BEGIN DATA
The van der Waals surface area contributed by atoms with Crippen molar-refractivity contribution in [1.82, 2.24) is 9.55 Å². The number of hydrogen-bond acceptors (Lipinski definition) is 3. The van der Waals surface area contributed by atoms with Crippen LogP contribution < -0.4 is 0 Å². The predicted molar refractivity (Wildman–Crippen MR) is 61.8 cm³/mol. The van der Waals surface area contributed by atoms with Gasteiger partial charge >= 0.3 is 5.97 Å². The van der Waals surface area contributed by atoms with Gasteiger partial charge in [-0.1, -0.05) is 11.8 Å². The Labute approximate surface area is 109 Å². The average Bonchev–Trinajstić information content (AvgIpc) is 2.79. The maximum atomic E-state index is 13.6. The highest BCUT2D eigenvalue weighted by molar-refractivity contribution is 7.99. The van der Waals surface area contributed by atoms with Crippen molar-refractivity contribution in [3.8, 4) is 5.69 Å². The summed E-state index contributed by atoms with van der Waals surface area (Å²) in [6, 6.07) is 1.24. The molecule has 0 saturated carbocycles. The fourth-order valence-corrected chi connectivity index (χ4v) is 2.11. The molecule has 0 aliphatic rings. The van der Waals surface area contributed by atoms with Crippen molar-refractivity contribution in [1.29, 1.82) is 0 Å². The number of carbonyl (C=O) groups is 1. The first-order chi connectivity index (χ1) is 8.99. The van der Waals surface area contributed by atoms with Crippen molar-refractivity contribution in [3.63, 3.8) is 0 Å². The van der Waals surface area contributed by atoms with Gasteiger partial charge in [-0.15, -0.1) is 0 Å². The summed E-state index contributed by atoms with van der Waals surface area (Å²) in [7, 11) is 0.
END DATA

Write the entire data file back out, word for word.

The van der Waals surface area contributed by atoms with Crippen molar-refractivity contribution in [1.82, 2.24) is 9.55 Å². The number of hydrogen-bond acceptors (Lipinski definition) is 3. The van der Waals surface area contributed by atoms with Crippen LogP contribution < -0.4 is 0 Å². The predicted molar refractivity (Wildman–Crippen MR) is 61.8 cm³/mol. The van der Waals surface area contributed by atoms with Gasteiger partial charge >= 0.3 is 5.97 Å². The van der Waals surface area contributed by atoms with Gasteiger partial charge in [-0.1, -0.05) is 11.8 Å². The Labute approximate surface area is 109 Å². The average Bonchev–Trinajstić information content (AvgIpc) is 2.79. The maximum atomic E-state index is 13.6. The highest BCUT2D eigenvalue weighted by molar-refractivity contribution is 7.99. The van der Waals surface area contributed by atoms with Crippen molar-refractivity contribution in [3.8, 4) is 5.69 Å². The summed E-state index contributed by atoms with van der Waals surface area (Å²) in [6, 6.07) is 1.24. The molecule has 0 saturated carbocycles. The fourth-order valence-corrected chi connectivity index (χ4v) is 2.11. The molecule has 0 aliphatic rings. The van der Waals surface area contributed by atoms with Crippen molar-refractivity contribution in [1.29, 1.82) is 0 Å². The number of carbonyl (C=O) groups is 1. The first-order chi connectivity index (χ1) is 8.99. The van der Waals surface area contributed by atoms with Crippen molar-refractivity contribution in [3.63, 3.8) is 0 Å². The van der Waals surface area contributed by atoms with Gasteiger partial charge in [-0.15, -0.1) is 0 Å². The summed E-state index contributed by atoms with van der Waals surface area (Å²) in [7, 11) is 0.